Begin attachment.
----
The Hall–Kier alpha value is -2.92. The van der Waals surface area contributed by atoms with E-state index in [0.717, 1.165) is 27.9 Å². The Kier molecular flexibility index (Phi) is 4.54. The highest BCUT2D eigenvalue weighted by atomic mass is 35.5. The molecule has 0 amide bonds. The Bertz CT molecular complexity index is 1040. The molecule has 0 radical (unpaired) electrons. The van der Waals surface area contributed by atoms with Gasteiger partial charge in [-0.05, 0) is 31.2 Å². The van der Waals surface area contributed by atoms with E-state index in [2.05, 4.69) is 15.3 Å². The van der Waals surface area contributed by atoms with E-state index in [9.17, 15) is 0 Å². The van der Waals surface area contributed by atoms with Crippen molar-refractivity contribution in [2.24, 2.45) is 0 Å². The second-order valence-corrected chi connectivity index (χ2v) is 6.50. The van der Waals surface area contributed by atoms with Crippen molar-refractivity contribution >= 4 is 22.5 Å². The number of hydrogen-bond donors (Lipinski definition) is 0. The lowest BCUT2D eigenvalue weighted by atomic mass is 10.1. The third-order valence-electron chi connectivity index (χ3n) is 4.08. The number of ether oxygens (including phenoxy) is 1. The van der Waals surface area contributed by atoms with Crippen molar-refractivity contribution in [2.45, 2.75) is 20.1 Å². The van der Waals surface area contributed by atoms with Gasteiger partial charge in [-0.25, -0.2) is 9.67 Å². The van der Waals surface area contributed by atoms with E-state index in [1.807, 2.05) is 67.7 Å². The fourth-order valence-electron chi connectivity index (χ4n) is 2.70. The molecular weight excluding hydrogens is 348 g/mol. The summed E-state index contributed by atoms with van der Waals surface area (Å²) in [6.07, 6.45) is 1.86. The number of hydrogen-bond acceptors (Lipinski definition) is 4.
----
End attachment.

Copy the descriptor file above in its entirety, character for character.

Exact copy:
The Hall–Kier alpha value is -2.92. The van der Waals surface area contributed by atoms with E-state index in [0.717, 1.165) is 27.9 Å². The Kier molecular flexibility index (Phi) is 4.54. The highest BCUT2D eigenvalue weighted by atomic mass is 35.5. The molecule has 0 amide bonds. The Bertz CT molecular complexity index is 1040. The molecule has 0 radical (unpaired) electrons. The van der Waals surface area contributed by atoms with Gasteiger partial charge in [-0.05, 0) is 31.2 Å². The van der Waals surface area contributed by atoms with E-state index in [2.05, 4.69) is 15.3 Å². The van der Waals surface area contributed by atoms with E-state index in [9.17, 15) is 0 Å². The van der Waals surface area contributed by atoms with Crippen molar-refractivity contribution in [2.24, 2.45) is 0 Å². The second-order valence-corrected chi connectivity index (χ2v) is 6.50. The van der Waals surface area contributed by atoms with Crippen molar-refractivity contribution >= 4 is 22.5 Å². The number of hydrogen-bond donors (Lipinski definition) is 0. The lowest BCUT2D eigenvalue weighted by atomic mass is 10.1. The third-order valence-electron chi connectivity index (χ3n) is 4.08. The number of ether oxygens (including phenoxy) is 1. The van der Waals surface area contributed by atoms with Crippen molar-refractivity contribution in [2.45, 2.75) is 20.1 Å². The van der Waals surface area contributed by atoms with Gasteiger partial charge in [-0.25, -0.2) is 9.67 Å². The van der Waals surface area contributed by atoms with E-state index in [1.807, 2.05) is 67.7 Å². The fourth-order valence-electron chi connectivity index (χ4n) is 2.70. The molecular weight excluding hydrogens is 348 g/mol. The summed E-state index contributed by atoms with van der Waals surface area (Å²) in [6.07, 6.45) is 1.86. The number of hydrogen-bond acceptors (Lipinski definition) is 4.